On some nights during August the number of species noted was in the upper thirties. However, compared to most years this three month period both for number of species and the overall total of specimens, has been rather disappointing. Moths noted did include Silver Y, Agapeta zoegana, Ypsolopha dentella, Yellow-barred Brindle, Copper Underwing, Purple Bar, Willow Beauty, Orange Swift, Scorched Carpet, Bloodvein, Square-spot Rustic, Nutmeg and Common Wainscot, the latter being the most numerous.

Location : Eye.     Recorder : Paul Kitchener.    August-September.

Paul notes that the exceptionally warm weather in September has produced several late records and eight new macros including; Barred Sallow, Brindled Green, Brown-veined Wainscot, Bulrush Wainscot, Canary-shouldered Thorn, Clouded Magpie, Cream-bordered Green Pea, Dark Chestnut, Dark Sword-grass, Feathered Gothic, Feathered Ranunculus, Gothic, Large Thorn, Orange Sallow, Pearly Underwing, Red Underwing, Spruce Carpet and a White-point. Pyralids included; Nomophila noctuella, Dioryctria abietella, Schoenobius gigantella and Udea ferrugalis. Paul also noted the following moths in Felixstowe; Lilac Beauty, Humming-bird Hawk and Evergestis extimalis.
 

Location : Ipswich Golf Club.  Recorder : Neil Sherman.  June-July.

With the moth season now in full swing, the number and type of moths recorded has increased dramatically. Despite severe wet weather in June, 106 macro-moths were recorded during the month, including 2 new ones for the site; the Cream-spot Tiger (on the 4th) and 2 Grey Pugs (on the 21st).

Other more interesting moths trapped were; Maple Prominent (with no maple present on the site are they now feeding on sycamore, a much more abundant tree here?), Pine Beauty (a late specimen on the 4th June!), Tawny Wave (also on the 4th), Grass Wave (one on the 14th), Small Elephant Hawk-moth (7 more recorded after the first ones in May), Clouded-bordered Brindle, Blotched Emerald, White-pinion Spotted, Cream-bordered Green Pea, Satin Wave, Twin-spot Carpet, Gold Swift (1 female), the beautiful Lilac Beauty, Shaded Fan-foot (on the 21st) and an Emperor moth larva found feeding on heather.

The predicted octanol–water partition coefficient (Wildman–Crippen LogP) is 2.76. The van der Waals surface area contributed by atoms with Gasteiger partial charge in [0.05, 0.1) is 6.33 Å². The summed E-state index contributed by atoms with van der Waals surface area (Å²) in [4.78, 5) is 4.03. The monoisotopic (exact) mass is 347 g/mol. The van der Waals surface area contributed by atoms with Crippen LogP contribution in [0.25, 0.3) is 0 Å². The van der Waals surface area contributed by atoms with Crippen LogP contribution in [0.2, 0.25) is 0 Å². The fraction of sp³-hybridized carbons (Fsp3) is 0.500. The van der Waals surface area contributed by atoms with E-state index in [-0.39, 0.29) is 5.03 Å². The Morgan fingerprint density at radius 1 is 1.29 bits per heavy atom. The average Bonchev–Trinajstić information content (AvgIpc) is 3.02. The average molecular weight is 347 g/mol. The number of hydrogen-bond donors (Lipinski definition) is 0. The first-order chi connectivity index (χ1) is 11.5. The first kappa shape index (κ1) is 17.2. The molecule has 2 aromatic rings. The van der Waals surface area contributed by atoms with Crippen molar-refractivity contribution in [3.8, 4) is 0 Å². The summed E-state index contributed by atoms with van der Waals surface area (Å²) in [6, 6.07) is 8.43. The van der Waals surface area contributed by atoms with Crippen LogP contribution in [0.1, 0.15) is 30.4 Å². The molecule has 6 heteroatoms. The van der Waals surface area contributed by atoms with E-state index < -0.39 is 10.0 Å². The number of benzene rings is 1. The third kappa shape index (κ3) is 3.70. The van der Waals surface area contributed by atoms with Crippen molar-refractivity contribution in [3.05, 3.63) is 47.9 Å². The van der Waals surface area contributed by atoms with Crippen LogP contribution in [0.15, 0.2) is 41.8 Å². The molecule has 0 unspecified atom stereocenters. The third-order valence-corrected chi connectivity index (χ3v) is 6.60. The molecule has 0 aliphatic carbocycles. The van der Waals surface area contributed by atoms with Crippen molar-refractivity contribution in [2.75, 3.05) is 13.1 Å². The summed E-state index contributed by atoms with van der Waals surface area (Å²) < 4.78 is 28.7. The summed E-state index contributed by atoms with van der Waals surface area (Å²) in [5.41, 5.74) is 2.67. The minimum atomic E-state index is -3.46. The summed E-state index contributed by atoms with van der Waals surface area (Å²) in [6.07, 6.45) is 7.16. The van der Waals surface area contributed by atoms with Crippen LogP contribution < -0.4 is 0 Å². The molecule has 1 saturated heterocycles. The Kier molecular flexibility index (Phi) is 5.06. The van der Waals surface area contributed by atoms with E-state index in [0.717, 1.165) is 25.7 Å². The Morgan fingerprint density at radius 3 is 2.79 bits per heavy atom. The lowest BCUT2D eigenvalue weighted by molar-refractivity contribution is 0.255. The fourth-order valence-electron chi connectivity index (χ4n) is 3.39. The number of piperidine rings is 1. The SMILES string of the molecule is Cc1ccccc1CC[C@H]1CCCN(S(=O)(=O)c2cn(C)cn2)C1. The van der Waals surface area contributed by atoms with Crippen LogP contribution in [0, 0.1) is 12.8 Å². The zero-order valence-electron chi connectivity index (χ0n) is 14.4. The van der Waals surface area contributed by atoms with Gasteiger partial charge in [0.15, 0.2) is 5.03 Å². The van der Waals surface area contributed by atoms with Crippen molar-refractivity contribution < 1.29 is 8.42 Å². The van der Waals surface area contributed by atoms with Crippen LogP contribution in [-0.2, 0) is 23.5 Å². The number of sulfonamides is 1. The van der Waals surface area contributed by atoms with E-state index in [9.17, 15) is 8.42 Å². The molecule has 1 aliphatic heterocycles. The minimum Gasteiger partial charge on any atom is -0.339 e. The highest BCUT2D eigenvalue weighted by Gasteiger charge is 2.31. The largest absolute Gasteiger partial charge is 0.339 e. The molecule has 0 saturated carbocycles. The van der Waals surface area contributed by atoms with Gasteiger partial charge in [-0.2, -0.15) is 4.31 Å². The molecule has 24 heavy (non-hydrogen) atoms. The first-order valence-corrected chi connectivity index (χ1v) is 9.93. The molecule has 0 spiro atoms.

Some of the more common species seem to be at a low ebb at this site; Heart and Dart, Treble Lines, Heart and Club, Flame-shoulder and Large Yellow Underwing are all down, barely making double figures on most nights, e.g. Heart and Dart highest count in 1997 being 47 on 7th June, this the highest number was on 1st June (28). Has this trend been noticed elsewhere?

Other species have been more abundant; Maiden's Blush, Marbled Brown and the Poplar Hawk-moth (recorded on only 2 occasions in 1998 - present virtually every night recorded this year) appearing in good numbers.

Micro-moth numbers have also improved, with Tortrix viridana (the green oak tortrix) very common (115 on the 17th June - the highest count). Also abundant was Platytes cerusella (with 60 recorded on the 27th), the smallest and darkest of the 'grass moths'. Other species seen have included; Argyresthia spinosella, Epinotia immundana, Pempelia palumbella, Aleimma loeflingiana, the huge tortrix Lozotaeniodes formosanus, Ancylis mitterbacheriana, Myelois cribrella (Thistle Ermine), Phycitodes binaevella, Schoenobius gigantella, Batia lambdella, Caloptilia robustella and Calybites phasianipennella.

In July the weather improved, with some much drier and warmer nights, increasing the total of moths in the trap. The best night was the 23rd, with 83 species (macros and micros) recorded.

Over the month 116 macros were seen, with only one new species for the site, a Grey Arches on the 12th. The trend of the low numbers of some of the common moths continued, with very few Heart and Darts, Rustics and Riband Waves, only the Common Footman doing well (54 on 17th the highest count).